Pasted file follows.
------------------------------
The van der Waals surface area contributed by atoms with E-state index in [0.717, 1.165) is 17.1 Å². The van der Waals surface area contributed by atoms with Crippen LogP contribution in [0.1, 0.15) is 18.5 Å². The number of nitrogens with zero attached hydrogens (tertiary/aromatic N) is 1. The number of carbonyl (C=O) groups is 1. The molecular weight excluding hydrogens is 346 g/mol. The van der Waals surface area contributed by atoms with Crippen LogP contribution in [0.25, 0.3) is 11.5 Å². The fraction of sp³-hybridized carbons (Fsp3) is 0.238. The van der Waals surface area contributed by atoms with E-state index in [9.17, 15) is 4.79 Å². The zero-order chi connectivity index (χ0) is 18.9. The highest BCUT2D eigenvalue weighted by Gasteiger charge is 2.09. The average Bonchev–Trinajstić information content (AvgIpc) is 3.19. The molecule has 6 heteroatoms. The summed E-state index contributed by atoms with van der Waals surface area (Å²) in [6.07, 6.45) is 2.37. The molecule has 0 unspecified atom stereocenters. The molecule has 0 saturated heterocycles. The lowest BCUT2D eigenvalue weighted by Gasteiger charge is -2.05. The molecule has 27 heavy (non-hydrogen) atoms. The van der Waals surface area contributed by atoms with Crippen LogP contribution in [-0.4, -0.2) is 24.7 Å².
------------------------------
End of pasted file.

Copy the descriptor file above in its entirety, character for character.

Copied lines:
The van der Waals surface area contributed by atoms with E-state index in [0.717, 1.165) is 17.1 Å². The van der Waals surface area contributed by atoms with Crippen LogP contribution in [0.1, 0.15) is 18.5 Å². The number of nitrogens with zero attached hydrogens (tertiary/aromatic N) is 1. The number of carbonyl (C=O) groups is 1. The molecular weight excluding hydrogens is 346 g/mol. The van der Waals surface area contributed by atoms with Crippen LogP contribution in [0.25, 0.3) is 11.5 Å². The fraction of sp³-hybridized carbons (Fsp3) is 0.238. The van der Waals surface area contributed by atoms with E-state index in [9.17, 15) is 4.79 Å². The zero-order chi connectivity index (χ0) is 18.9. The highest BCUT2D eigenvalue weighted by Gasteiger charge is 2.09. The average Bonchev–Trinajstić information content (AvgIpc) is 3.19. The molecule has 6 heteroatoms. The summed E-state index contributed by atoms with van der Waals surface area (Å²) in [6.07, 6.45) is 2.37. The molecule has 0 unspecified atom stereocenters. The molecule has 0 saturated heterocycles. The lowest BCUT2D eigenvalue weighted by Gasteiger charge is -2.05. The molecule has 27 heavy (non-hydrogen) atoms. The van der Waals surface area contributed by atoms with Crippen LogP contribution in [-0.4, -0.2) is 24.7 Å².